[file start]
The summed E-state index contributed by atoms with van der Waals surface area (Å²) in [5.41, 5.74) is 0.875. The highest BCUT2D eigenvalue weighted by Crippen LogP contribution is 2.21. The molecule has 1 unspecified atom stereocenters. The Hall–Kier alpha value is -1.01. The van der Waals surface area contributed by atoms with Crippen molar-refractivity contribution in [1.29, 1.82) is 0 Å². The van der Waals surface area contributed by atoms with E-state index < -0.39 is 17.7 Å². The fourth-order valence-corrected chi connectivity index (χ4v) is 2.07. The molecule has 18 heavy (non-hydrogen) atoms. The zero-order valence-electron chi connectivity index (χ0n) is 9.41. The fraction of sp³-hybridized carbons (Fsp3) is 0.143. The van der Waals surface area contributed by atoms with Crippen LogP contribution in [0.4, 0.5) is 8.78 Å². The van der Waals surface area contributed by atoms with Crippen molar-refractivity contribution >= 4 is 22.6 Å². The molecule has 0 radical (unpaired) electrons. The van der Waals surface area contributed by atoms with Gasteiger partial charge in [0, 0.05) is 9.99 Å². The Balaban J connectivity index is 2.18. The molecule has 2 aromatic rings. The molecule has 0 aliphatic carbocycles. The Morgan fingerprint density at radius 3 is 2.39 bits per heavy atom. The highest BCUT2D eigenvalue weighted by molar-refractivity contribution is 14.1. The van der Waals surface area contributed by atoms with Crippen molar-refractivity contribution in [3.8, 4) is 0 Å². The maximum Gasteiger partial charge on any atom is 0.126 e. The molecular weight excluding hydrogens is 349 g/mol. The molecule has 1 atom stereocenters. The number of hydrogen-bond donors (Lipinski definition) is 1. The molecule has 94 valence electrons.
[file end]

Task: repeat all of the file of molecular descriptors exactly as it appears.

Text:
The summed E-state index contributed by atoms with van der Waals surface area (Å²) in [5.41, 5.74) is 0.875. The highest BCUT2D eigenvalue weighted by Crippen LogP contribution is 2.21. The molecule has 1 unspecified atom stereocenters. The Hall–Kier alpha value is -1.01. The van der Waals surface area contributed by atoms with Crippen molar-refractivity contribution in [1.29, 1.82) is 0 Å². The van der Waals surface area contributed by atoms with E-state index < -0.39 is 17.7 Å². The fourth-order valence-corrected chi connectivity index (χ4v) is 2.07. The molecule has 18 heavy (non-hydrogen) atoms. The zero-order valence-electron chi connectivity index (χ0n) is 9.41. The fraction of sp³-hybridized carbons (Fsp3) is 0.143. The van der Waals surface area contributed by atoms with Crippen LogP contribution in [0.4, 0.5) is 8.78 Å². The van der Waals surface area contributed by atoms with Crippen molar-refractivity contribution >= 4 is 22.6 Å². The molecule has 0 radical (unpaired) electrons. The van der Waals surface area contributed by atoms with Gasteiger partial charge in [0, 0.05) is 9.99 Å². The Balaban J connectivity index is 2.18. The molecule has 2 aromatic rings. The molecule has 0 aliphatic carbocycles. The Morgan fingerprint density at radius 3 is 2.39 bits per heavy atom. The highest BCUT2D eigenvalue weighted by molar-refractivity contribution is 14.1. The van der Waals surface area contributed by atoms with Crippen molar-refractivity contribution in [3.8, 4) is 0 Å². The maximum Gasteiger partial charge on any atom is 0.126 e. The molecular weight excluding hydrogens is 349 g/mol. The molecule has 1 atom stereocenters. The number of hydrogen-bond donors (Lipinski definition) is 1. The molecule has 94 valence electrons.